Sunday ka Funda

I was sitting before a TV screen and suddenly this hip number was kind of in my face, quite literally. I had heard about the smoky new version of Dum Maro Dum and its sex quotient. Deepika Padukone has what it takes, but anyone could have done this – any item girl, any other actress. There are precisely two real moves in the whole song and it looks like an assembly-line product. There has been a build-up and people will lap it up. Will it stay in the mind for long? Nope. These belly-ass contortions need to be choreographed, and after a while the studied pout begins to look like a goldfish gasping inside an aquarium. It does not even have the cold-blooded streak of contained anger.

The new yawn

I don’t believe that anything old is necessarily sacrosanct. But if you meddle with something iconic then at least try and live up to it. Zeenat Aman was no great actress – Deepika is far better – but the original song stayed in character and does not look like the tens that came out even if we recollect the music of that particular era.

It remained in memory for years and continues to do so. It appealed to a new urban audience and created a different sound. It also created a different bad girl. The fact that it is so contemporary will be borne out by such scenes even today in many happening discotheques and lounge bars.

For some of us in our later growing up years, there just wasn't anything expressive enough for adolescent angst and we had to rewind to the 'dum'; just swaying sybaritically and pretending to be ‘ecstatic’ was such delicious rebellion.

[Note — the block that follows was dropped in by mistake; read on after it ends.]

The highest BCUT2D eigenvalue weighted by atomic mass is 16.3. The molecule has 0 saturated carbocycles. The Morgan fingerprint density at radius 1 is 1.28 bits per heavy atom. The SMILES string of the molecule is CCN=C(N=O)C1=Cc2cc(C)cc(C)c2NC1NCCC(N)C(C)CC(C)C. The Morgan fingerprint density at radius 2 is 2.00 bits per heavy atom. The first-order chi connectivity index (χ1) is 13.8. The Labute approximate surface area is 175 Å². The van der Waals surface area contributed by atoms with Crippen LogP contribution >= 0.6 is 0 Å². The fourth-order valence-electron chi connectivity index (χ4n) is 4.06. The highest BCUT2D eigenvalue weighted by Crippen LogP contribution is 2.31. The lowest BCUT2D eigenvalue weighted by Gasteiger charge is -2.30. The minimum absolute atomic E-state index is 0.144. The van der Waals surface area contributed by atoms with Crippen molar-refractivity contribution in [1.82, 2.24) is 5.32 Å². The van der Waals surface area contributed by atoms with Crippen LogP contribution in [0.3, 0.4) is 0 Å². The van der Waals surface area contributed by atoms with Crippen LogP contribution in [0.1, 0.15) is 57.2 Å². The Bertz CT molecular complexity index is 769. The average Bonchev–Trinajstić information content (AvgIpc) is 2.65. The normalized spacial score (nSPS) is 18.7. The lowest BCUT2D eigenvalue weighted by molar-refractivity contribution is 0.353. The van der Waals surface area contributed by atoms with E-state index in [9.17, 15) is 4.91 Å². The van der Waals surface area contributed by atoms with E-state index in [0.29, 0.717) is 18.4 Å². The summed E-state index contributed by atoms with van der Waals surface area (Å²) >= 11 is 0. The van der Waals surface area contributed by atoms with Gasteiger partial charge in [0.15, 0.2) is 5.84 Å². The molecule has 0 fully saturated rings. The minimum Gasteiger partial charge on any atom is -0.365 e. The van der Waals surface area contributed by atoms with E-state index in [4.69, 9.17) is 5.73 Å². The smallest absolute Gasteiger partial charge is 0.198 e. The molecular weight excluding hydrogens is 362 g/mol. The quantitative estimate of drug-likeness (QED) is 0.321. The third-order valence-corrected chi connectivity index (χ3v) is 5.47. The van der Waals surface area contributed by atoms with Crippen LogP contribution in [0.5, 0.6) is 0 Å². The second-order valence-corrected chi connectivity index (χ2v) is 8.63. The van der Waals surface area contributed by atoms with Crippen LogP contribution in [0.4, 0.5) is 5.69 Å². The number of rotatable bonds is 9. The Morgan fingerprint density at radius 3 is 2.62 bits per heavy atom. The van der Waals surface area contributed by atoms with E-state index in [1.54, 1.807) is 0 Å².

The old dawn

PS: I think Zeenat was among the first mainstream dusky actresses and there was no special mention about her colour. It is, therefore, disappointing that Deepika who should be happy with her complexion is endorsing a fairness cream. She is pushing a stereotype and also assuming that people are fools. The advertising agency seriously needs to do a reality check. For a lot of bucks she is willing to be insulted, for insult it is to the way she is, and to cheat people into believing in the possibility of such change, which is not likely and should not be encouraged.


  1. FV,
    I was upset when the saw the "redone" version. Offensive lyrics and noisy instruments kill the impact of the original song . There have been a few attempts at redoing the old songs which is again economics, the royality to the original company is peanuts and the 3 days scehdule with Doped DJs costs peanuts too, ringtones sales and downloads have quick returns and recall value. That being said, this "quick buck" exercise eclipses some good original work being done. Mohit Chauhan sung Yun Hee in Tanu weds Manu and work done by Shafqat, clearly reflect the talent in poetry and in composition that we still have .
    About Zeenat, I tthink she is a Benchmark in all standards , she did lay the foundation for liberal portayal of women , in reel and real life. Deepika acts surely better but ...no comparisons...

  2. SS:

    True about quick bucks and lowering of standards. Zeenat was a benchmark in terms of what we term the westernised woman. Liberal, I am not sure. We have had much stronger women characters essayed by Nutan, Nargis and even Madhubala. And in real life too.

  3. FV
    I don't understand why Indian actresses proudly copy strippers in each song lately? Why all Indian songs are picturized on white strippers dancing in the background while Indian stripper(heroin) doing all stripping acts in the front stripper field?

    I guess Indians are very much impressed from stripper culture that they wish to mix their ancient culture with their new found stripper culture....And sure movies are the real medium to expand stripperism.

    If they call this an Indian progress in Bollywood then how about Non Bollywood India?


  4. Circle:

    Non Bollywood India is currently stripping ethics. But there is hope because here too there are background dancers - white and non-white - while the main lead copies the actions.

    But then, I suppose there aren't too many innovative ways to strip.

    PS: I don;t think this is called progress; it is just seen as a bold move by some and sheer time-pass for others who wait for the next act.


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